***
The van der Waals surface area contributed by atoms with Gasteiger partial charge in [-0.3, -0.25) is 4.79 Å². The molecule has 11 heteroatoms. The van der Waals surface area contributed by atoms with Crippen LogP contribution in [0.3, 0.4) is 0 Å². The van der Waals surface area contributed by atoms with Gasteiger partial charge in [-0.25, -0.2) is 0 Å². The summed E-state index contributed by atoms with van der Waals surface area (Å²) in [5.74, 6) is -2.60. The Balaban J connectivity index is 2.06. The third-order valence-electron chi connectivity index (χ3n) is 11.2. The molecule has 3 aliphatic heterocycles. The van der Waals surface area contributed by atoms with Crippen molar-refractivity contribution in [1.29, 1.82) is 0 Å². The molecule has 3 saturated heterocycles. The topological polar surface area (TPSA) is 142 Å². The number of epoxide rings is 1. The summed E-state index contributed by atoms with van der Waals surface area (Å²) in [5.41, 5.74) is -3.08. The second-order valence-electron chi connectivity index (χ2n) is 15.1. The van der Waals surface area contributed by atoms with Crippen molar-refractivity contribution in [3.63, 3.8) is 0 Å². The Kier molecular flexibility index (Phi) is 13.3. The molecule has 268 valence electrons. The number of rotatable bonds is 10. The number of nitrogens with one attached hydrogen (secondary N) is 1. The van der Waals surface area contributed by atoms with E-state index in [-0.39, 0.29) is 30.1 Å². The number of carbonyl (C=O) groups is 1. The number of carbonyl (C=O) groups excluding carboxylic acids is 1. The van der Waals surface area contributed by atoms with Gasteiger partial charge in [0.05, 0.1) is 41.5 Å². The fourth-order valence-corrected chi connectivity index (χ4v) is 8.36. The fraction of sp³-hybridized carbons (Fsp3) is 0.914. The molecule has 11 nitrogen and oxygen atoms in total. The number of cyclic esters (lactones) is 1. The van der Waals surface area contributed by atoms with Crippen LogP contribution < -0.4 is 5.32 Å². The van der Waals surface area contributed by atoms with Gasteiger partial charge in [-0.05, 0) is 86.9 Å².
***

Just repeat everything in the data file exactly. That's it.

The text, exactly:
The van der Waals surface area contributed by atoms with Gasteiger partial charge in [-0.3, -0.25) is 4.79 Å². The molecule has 11 heteroatoms. The van der Waals surface area contributed by atoms with Crippen LogP contribution in [0.3, 0.4) is 0 Å². The van der Waals surface area contributed by atoms with Gasteiger partial charge in [-0.25, -0.2) is 0 Å². The summed E-state index contributed by atoms with van der Waals surface area (Å²) in [5.74, 6) is -2.60. The Balaban J connectivity index is 2.06. The third-order valence-electron chi connectivity index (χ3n) is 11.2. The molecule has 3 aliphatic heterocycles. The van der Waals surface area contributed by atoms with Crippen molar-refractivity contribution in [1.29, 1.82) is 0 Å². The molecule has 3 saturated heterocycles. The topological polar surface area (TPSA) is 142 Å². The number of epoxide rings is 1. The summed E-state index contributed by atoms with van der Waals surface area (Å²) in [5.41, 5.74) is -3.08. The second-order valence-electron chi connectivity index (χ2n) is 15.1. The van der Waals surface area contributed by atoms with Crippen molar-refractivity contribution in [3.63, 3.8) is 0 Å². The Kier molecular flexibility index (Phi) is 13.3. The molecule has 268 valence electrons. The number of rotatable bonds is 10. The number of nitrogens with one attached hydrogen (secondary N) is 1. The van der Waals surface area contributed by atoms with E-state index in [-0.39, 0.29) is 30.1 Å². The number of carbonyl (C=O) groups is 1. The number of carbonyl (C=O) groups excluding carboxylic acids is 1. The van der Waals surface area contributed by atoms with Gasteiger partial charge in [0.05, 0.1) is 41.5 Å². The fourth-order valence-corrected chi connectivity index (χ4v) is 8.36. The fraction of sp³-hybridized carbons (Fsp3) is 0.914. The molecule has 11 nitrogen and oxygen atoms in total. The number of cyclic esters (lactones) is 1. The van der Waals surface area contributed by atoms with Crippen LogP contribution < -0.4 is 5.32 Å². The van der Waals surface area contributed by atoms with Gasteiger partial charge in [-0.05, 0) is 86.9 Å².